Many people, after they retire, wish they had just a little more money. Some extra income would allow them to travel more or pursue some of their hobbies with less financial strain. If this sounds like you, you may be looking for some ways to supplement your retirement income. Below, we’ll list some common ways for you to explore:
Get a Job
One of the easiest ways to supplement your retirement income is with a job. You don’t necessarily need to work full-time anymore but a part-time job can help provide you with some extra income. Think about where your skills and interests lie, then explore what types of part-time jobs are available. In many cases, you may not even need to go anywhere if you can find a job where you can work from home. A part-time job is a great way to stay productive in your retirement and reduce your reliance on your retirement savings.
Start a Business
Like getting a job, you can also explore starting a business. Many retirees choose to start their own businesses, using the skills, experience, and connections they built throughout their careers. For example, if you spent your career working in graphic design, you may decide to start a business as a freelance designer.
If you’re interested in starting a business during retirement, make sure you’re away of all the costs involved. Many new businesses require startup money and don’t generate a profit for a long time. This is unlikely to fit your situation well, as you’re looking for immediate income and don’t want to spend more of your savings. However, if you can think of a business, you’d like to start that involves little startup cash and can generate returns quickly, this is a great option to consider.
Use a Reverse Mortgage
A reverse mortgage is one option to consider if you’re a homeowner. Reverse mortgages are available to anyone over the age of 62 who also has a considerable amount of equity in their homes. With a reverse mortgage, you’re essentially using the equity in your home in exchange for a cash loan. This would allow you to get the money you need while still remaining in your home. Reverse mortgages aren’t right for everyone though so it’s important you research them fully before deciding to go with them.
Become a Landlord
Another avenue to explore is becoming a landlord. A landlord is someone who owns a piece of property and rents it out. For example, you might own a small house that you can charge rent for on a monthly basis. Of course, not everyone has an extra home or piece of property that they can rent. If this isn’t you, you have a few options.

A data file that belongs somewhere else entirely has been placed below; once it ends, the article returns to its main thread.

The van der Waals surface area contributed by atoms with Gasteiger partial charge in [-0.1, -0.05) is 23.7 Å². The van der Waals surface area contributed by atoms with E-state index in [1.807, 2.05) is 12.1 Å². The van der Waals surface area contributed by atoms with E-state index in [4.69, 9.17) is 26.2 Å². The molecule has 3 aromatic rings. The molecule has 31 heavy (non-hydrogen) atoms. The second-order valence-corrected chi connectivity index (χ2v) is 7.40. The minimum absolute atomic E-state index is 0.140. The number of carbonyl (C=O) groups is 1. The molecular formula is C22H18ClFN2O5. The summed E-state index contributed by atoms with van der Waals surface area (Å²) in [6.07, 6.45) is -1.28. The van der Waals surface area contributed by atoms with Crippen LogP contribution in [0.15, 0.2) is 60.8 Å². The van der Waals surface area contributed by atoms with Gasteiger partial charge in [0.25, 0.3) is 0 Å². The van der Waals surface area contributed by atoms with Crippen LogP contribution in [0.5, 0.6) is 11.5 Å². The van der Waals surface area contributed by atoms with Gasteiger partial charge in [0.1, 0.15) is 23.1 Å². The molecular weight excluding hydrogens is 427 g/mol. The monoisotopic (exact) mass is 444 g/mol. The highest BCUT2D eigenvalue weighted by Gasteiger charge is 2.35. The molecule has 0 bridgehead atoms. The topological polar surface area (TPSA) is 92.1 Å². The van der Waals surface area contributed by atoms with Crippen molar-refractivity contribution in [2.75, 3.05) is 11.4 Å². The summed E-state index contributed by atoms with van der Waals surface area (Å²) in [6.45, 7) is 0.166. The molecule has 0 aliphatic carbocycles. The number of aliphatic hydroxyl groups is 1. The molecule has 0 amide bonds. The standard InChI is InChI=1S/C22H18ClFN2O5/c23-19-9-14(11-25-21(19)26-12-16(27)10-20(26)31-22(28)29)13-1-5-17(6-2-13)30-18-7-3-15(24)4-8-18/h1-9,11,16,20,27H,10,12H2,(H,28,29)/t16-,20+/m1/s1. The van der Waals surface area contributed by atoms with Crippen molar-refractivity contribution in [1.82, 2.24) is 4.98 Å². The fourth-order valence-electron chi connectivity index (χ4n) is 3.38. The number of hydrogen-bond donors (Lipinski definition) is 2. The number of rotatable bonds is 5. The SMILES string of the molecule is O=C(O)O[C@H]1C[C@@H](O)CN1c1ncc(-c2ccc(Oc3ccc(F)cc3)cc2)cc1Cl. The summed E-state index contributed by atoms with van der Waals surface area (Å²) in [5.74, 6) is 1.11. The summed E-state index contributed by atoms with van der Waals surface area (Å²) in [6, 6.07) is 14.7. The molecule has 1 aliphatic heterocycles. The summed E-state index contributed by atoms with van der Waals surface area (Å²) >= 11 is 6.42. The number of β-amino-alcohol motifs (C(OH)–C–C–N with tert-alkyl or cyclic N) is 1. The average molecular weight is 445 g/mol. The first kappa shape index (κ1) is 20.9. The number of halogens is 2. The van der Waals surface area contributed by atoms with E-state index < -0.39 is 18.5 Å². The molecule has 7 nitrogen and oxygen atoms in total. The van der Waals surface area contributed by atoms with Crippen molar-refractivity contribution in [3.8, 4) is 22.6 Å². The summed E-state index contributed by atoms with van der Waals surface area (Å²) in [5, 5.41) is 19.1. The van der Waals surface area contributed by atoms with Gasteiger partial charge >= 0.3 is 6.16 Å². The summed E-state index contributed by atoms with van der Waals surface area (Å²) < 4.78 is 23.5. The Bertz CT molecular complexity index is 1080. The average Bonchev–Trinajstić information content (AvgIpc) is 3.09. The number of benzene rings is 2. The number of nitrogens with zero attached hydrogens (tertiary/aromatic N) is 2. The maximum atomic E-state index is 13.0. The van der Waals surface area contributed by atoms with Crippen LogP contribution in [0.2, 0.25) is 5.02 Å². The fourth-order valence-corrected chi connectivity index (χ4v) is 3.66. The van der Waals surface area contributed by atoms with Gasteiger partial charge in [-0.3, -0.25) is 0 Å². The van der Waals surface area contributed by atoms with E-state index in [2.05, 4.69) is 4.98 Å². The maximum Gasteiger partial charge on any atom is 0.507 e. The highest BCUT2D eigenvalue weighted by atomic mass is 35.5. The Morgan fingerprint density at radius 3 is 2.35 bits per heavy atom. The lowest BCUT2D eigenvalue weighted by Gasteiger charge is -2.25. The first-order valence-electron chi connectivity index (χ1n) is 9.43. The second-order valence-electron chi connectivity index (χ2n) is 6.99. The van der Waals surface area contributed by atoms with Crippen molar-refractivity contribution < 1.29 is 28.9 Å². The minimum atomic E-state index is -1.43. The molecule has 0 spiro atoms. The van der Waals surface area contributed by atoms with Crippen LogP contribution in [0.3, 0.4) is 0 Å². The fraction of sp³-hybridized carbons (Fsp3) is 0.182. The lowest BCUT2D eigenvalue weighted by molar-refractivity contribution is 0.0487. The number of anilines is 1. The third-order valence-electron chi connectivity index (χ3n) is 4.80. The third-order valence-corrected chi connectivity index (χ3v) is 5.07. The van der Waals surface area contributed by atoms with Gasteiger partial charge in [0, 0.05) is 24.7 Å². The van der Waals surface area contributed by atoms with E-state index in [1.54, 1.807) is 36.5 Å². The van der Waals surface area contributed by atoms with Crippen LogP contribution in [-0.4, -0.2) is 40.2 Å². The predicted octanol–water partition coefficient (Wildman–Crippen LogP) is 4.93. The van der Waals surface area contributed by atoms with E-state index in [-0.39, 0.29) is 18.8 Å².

One option is to use your retirement savings to purchase a piece of property, then rent it out. Carefully weigh the costs of this with the expected return to ensure it makes financial sense. You could also rent out your current home. For example, you could rent out a spare room or a finished basement to generate some extra income. Another option is renting out your home, then downsizing to a smaller place and using the rental income to pay for it.
There’s a lot of responsibility that comes with being a landlord but it can also be a great source of income. Take some time to consider your options and determine if becoming a landlord is not only possible but feasible for your situation.
Sell Your Home
If you don’t want to rent out part of your home or take out a reverse mortgage, consider selling it. You may no longer need the amount of space you once did, meaning you’re paying for more than you need. By selling your home, you could then move into a smaller accommodation and use the profits to fund your retirement. There are many senior living options out there that are more affordable than owning a home. Leaving your long-time home can be sad but think about all you’d be able to do with the extra income.
Cash Out Your Life Insurance Policy
Finally, you can explore cashing out your life insurance policy. With some life insurance policies, you can cash out all or part of your policy, giving you a cash infusion. The amount that you’re able to withdraw from your policy will depend on several factors, such as how much it’s worth and your age. Of course, if you withdraw from your life insurance policy, it won’t pay out as much in the end. Carefully consider this option, along with what you want to leave behind, before deciding whether or not to cash out your policy.